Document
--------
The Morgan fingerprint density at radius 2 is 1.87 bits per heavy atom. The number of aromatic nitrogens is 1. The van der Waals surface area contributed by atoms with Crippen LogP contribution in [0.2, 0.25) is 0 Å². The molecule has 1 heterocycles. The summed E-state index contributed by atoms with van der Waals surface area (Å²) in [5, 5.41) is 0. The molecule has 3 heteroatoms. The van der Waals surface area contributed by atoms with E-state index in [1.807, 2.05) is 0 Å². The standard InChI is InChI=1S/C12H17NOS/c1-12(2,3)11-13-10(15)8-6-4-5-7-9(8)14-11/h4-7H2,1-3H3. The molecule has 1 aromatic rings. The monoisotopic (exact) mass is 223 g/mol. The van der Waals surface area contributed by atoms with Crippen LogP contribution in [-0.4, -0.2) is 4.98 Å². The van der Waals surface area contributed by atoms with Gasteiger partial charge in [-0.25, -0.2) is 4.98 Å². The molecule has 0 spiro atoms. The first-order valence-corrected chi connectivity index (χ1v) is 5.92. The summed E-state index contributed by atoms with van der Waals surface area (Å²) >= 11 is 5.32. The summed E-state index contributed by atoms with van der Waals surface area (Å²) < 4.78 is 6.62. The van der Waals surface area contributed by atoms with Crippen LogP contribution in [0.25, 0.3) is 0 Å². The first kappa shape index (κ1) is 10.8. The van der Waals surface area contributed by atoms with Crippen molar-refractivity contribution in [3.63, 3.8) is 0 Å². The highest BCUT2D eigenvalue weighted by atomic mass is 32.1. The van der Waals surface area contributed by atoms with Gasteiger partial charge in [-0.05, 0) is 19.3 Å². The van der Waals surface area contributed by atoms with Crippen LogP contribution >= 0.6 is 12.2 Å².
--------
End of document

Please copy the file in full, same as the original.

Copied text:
The Morgan fingerprint density at radius 2 is 1.87 bits per heavy atom. The number of aromatic nitrogens is 1. The van der Waals surface area contributed by atoms with Crippen LogP contribution in [0.2, 0.25) is 0 Å². The molecule has 1 heterocycles. The summed E-state index contributed by atoms with van der Waals surface area (Å²) in [5, 5.41) is 0. The molecule has 3 heteroatoms. The van der Waals surface area contributed by atoms with E-state index in [1.807, 2.05) is 0 Å². The standard InChI is InChI=1S/C12H17NOS/c1-12(2,3)11-13-10(15)8-6-4-5-7-9(8)14-11/h4-7H2,1-3H3. The molecule has 1 aromatic rings. The monoisotopic (exact) mass is 223 g/mol. The van der Waals surface area contributed by atoms with Crippen LogP contribution in [-0.4, -0.2) is 4.98 Å². The van der Waals surface area contributed by atoms with Gasteiger partial charge in [-0.25, -0.2) is 4.98 Å². The molecule has 0 spiro atoms. The first-order valence-corrected chi connectivity index (χ1v) is 5.92. The summed E-state index contributed by atoms with van der Waals surface area (Å²) >= 11 is 5.32. The summed E-state index contributed by atoms with van der Waals surface area (Å²) < 4.78 is 6.62. The van der Waals surface area contributed by atoms with Crippen LogP contribution in [0.25, 0.3) is 0 Å². The first kappa shape index (κ1) is 10.8. The van der Waals surface area contributed by atoms with Crippen molar-refractivity contribution in [3.63, 3.8) is 0 Å². The highest BCUT2D eigenvalue weighted by atomic mass is 32.1. The van der Waals surface area contributed by atoms with Gasteiger partial charge in [-0.05, 0) is 19.3 Å². The van der Waals surface area contributed by atoms with Crippen LogP contribution >= 0.6 is 12.2 Å².